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When you look at old workbenches, it’s clear that pre-Industrial craftsmen lavished untold attention on their benches. They would use only the best materials. So the early bench was typically flawless, expensive and treated like a precious object.

After all, this was the most important tool in any workshop.

OK, if you’ve ever actually seen a vintage workbench, then you know that every single word above this paragraph is a lie. Many of the vintage workbenches I’ve inspected through the years are made with materials that wouldn’t pass muster in a commercial piece of furniture.

They have knots and odd grain. The benches are made from various species of wood, sometimes without rhyme or reason. And the benches have been beat to hell and back. Ancient workbenches were treated as carefully as we might coddle a toilet brush.

So I have been interested in trying to re-create the ancient aesthetic when building workbenches. After all, I go to great trouble when making reproduction furniture by using the right wood, hardware, fasteners and finish. So building a sapele workbench is a lot like building a curly maple outhouse in my book.

And somehow, I found nine nutjobs to play along with this crazy idea.

This week we are building workbenches using Southern yellow pine timbers that – if they were lunch meat – would be “grade D, but edible.” The class is at Kelly Mehler’s School of Woodworking, and Kelly is a good sport to go along with this scheme.

Today was the first day of the class and we dove into the machine work first – jointing and planing the rough timbers to thickness and width. Then we started working on the tops – separating more than 40 big timbers into 10 good-looking benches.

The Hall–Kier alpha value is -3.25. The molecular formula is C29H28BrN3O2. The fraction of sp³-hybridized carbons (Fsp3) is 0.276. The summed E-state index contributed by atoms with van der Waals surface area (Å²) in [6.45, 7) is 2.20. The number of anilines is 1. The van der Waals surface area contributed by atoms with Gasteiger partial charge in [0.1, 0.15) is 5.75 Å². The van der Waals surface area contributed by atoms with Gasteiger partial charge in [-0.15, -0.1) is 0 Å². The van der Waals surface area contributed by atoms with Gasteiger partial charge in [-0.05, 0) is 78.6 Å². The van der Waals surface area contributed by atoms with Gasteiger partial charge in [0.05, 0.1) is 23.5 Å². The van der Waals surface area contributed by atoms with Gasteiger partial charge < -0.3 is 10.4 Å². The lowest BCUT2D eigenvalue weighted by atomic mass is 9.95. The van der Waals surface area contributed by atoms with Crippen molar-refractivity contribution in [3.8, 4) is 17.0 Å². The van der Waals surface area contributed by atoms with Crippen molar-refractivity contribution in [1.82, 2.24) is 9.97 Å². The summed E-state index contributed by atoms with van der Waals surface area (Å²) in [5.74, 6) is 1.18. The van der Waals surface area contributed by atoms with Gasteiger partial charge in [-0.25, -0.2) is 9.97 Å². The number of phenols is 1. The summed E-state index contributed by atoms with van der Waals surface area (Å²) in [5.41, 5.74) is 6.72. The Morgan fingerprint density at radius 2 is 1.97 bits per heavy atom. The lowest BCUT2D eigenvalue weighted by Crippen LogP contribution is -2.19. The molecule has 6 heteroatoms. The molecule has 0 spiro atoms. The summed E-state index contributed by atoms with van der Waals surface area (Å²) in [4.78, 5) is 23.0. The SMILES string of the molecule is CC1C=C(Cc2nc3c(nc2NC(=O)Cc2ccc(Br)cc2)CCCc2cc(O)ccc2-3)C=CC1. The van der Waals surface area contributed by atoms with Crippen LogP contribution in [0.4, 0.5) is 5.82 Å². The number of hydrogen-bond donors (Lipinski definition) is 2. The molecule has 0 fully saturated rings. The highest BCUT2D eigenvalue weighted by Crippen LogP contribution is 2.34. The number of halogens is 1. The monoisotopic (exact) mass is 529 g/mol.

We cut all the female joinery for the mortise and the sliding dovetail that passes through the top. And then we started gluing up the tops that didn’t require nutty amounts of prep work.

And that was Monday.

— Christopher Schwarz

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Showing 15 comments
  • tjhenrik

    I want that song

  • rmcnabb

    I would think that building a workbench for hand tool woodworking would be a good opportunity to use hand tools. And why do the legs need to be square? All they need to do is hold the top up. They could be twisted like licorice.

  • Mike M

    In the machine shop where I served my apprenticeship, if you were injured while opereating a machine and you were wearing gloves, you’d get a disiplinary mark on your records. If the result was a lost-time injury, no sick pay. Gloves aren’t to be worn while the machine is running.

    I watched a guy in the foundry pattern shop I worked in cut a thumb off by getting a glove caught under a piece of plywood he was ripping (he was not one of the pattern makers). No more using the machines for employees outside of our department.

    The benches were made of wood that wasn’t good enough to crate castings.

  • willcon

    Love the sliding dovetail ala Festool Track saw! That probably saved a few hours of hand work!

  • wklees

    Ok, I floored, infatuated and in love. Please leave credits for the musicians.

  • Steve_OH

    Doesn’t it seem a little odd to hold a class, complete with supplied materials, to attempt to reproduce an experience that’s all about making do with what you have?

    I suspect that had you been there to offer them the wood for free, the craftsmen of yore would have been more than happy to build their workbenches out of straight-grained, top quality lumber.


  • Niels

    You, sir, are a gentleman and a scholar. Even in matters of bench joinery, it’s always ladies first.

  • Jonathan Szczepanski

    Hey Chris –

    Those timbers are massive. It’s a good thing that there are plenty of people to help move them around.

    I notice that a lot of people were wearing work gloves when they were working on the machines. While I’m not a card-carrying member of the safety patrol, I am curious as to why. Whenever I have mentioned the idea of wearing them during the initial planing and jointing stage when the timbers are the most “splintery”, I’ve gotten the hammer thrown down that it is too dangerous.

    Is there another perspective on this?


  • John Cashman

    It looks like you’ve scored a bullseye with these benches.


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